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Electrical & Computer Engineering
Master of Science in Electrical and Computer Engineering (M.S.E.C.E.)
Year Degree Awarded
Month Degree Awarded
Radiometric identification, Volterra series, GLRT, Breaking anonymity, process variations, information theoretic
Breaking the anonymity of different wireless users with the purpose of decreasing internet crime rates is addressed in this thesis by considering radiometric identification techniques.
Minute imperfections and non-idealities in the different transmitter components, especially the inherent nonlinearity in power amplifiers, result in variations in their Volterra series representations which could be utilized as a signature.
For a two user scenario, signal processing algorithms based on generalized likelihood ratio test(GLRT) and the classical likelihood ratio test are introduced and the resulting receiver decision rules and performance curves are presented. These algorithms consider the high signal to noise ratio(SNR) case where we have available the input samples completely at the receiver which is a practical assumption for most cases.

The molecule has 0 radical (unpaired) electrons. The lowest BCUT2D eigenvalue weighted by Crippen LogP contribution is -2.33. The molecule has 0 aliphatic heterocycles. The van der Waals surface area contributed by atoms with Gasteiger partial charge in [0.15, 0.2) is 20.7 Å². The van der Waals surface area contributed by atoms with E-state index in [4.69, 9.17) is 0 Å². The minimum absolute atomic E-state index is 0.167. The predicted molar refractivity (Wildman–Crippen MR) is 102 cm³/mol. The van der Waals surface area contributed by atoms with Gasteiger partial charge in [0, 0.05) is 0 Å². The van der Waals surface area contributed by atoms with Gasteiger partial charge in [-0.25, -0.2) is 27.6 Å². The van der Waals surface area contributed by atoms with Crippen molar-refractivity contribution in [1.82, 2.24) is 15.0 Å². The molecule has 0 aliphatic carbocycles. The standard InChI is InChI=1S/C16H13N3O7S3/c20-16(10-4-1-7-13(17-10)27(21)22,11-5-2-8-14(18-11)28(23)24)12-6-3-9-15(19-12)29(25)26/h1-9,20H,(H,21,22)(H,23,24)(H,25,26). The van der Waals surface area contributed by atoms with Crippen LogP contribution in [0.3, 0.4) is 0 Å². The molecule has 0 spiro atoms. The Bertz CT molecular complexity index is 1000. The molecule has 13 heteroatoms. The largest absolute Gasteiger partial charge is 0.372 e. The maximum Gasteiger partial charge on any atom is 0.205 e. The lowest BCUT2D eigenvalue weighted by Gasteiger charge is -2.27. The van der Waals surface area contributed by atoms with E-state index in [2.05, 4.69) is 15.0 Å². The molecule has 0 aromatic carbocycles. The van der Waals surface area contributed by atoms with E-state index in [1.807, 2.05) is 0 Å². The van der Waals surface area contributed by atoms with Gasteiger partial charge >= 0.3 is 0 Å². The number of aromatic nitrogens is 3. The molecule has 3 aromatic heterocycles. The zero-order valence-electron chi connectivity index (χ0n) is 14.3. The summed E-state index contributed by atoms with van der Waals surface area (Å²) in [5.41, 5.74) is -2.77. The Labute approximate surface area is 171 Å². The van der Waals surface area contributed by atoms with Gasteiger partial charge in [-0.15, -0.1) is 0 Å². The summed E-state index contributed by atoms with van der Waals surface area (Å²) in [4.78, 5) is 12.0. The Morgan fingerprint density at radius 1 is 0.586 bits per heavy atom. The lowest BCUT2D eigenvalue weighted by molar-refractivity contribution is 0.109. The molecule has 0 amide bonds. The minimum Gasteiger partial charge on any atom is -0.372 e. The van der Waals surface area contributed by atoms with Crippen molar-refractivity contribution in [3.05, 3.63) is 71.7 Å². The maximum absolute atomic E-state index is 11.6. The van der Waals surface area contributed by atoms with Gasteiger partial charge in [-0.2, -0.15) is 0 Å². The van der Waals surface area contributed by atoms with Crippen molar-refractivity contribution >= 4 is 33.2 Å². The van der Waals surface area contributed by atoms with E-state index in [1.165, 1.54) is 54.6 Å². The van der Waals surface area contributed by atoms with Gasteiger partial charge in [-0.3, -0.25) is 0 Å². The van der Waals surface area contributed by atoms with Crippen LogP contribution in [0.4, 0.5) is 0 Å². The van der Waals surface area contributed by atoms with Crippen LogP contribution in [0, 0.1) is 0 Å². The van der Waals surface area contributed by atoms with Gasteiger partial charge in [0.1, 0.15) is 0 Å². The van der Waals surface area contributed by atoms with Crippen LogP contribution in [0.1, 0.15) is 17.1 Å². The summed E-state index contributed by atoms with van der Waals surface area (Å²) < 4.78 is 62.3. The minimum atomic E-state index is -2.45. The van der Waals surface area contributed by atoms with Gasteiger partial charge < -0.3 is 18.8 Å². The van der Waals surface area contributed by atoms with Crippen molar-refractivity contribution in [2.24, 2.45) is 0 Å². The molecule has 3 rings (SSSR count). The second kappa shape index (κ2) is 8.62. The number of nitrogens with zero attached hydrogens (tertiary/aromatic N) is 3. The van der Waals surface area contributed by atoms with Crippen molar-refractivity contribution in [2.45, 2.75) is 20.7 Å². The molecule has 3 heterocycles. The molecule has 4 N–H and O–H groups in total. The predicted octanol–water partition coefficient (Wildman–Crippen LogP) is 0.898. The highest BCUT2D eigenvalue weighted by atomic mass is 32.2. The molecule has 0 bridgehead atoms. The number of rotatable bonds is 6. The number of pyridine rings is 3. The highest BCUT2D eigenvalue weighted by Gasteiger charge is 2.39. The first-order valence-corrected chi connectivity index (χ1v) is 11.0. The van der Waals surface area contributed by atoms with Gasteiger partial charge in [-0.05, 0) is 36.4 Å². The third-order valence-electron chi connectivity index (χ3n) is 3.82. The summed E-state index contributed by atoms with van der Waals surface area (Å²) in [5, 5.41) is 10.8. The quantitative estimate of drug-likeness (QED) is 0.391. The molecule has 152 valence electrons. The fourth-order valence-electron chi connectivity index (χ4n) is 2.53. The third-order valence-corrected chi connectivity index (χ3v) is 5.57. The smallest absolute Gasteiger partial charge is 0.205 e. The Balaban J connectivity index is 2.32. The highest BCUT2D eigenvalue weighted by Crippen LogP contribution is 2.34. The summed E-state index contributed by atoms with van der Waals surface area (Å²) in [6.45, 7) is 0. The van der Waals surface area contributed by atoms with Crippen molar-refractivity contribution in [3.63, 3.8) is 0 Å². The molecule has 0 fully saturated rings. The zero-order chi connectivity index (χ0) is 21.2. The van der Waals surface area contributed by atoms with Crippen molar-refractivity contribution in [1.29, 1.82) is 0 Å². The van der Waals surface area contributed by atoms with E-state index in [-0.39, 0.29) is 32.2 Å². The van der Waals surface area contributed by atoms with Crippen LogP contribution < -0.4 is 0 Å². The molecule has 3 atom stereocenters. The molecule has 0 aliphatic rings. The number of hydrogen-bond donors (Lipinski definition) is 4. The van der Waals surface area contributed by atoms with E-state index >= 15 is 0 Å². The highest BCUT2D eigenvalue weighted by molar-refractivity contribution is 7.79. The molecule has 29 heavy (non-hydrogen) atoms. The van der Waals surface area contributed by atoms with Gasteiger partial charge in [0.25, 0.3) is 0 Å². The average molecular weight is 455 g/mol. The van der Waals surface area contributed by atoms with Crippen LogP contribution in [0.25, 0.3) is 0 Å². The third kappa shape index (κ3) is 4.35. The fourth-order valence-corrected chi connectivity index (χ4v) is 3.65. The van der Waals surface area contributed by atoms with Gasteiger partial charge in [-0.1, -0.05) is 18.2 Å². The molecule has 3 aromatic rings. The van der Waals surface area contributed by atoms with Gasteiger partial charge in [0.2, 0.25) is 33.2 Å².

Volterra series are widely used in behavioral modeling of power amplifiers. To validate the existence of these variations in the Volterra series representation of power amplifiers, process variations are introduced as major sources. The plausibility of our techniques are justified by deriving and comparing the Volterra coefficients for the fast and slow process corners.
Finally,an information theoretic framework is presented where the amount of mutual information of the output about the Volterra coefficients represents the amount of anonymity taken from users. Here, some results for the low SNR case are presented to prove the achievability of some information about individual systems using our hardware anonymity breaking techniques.
Dennis L. Goeckel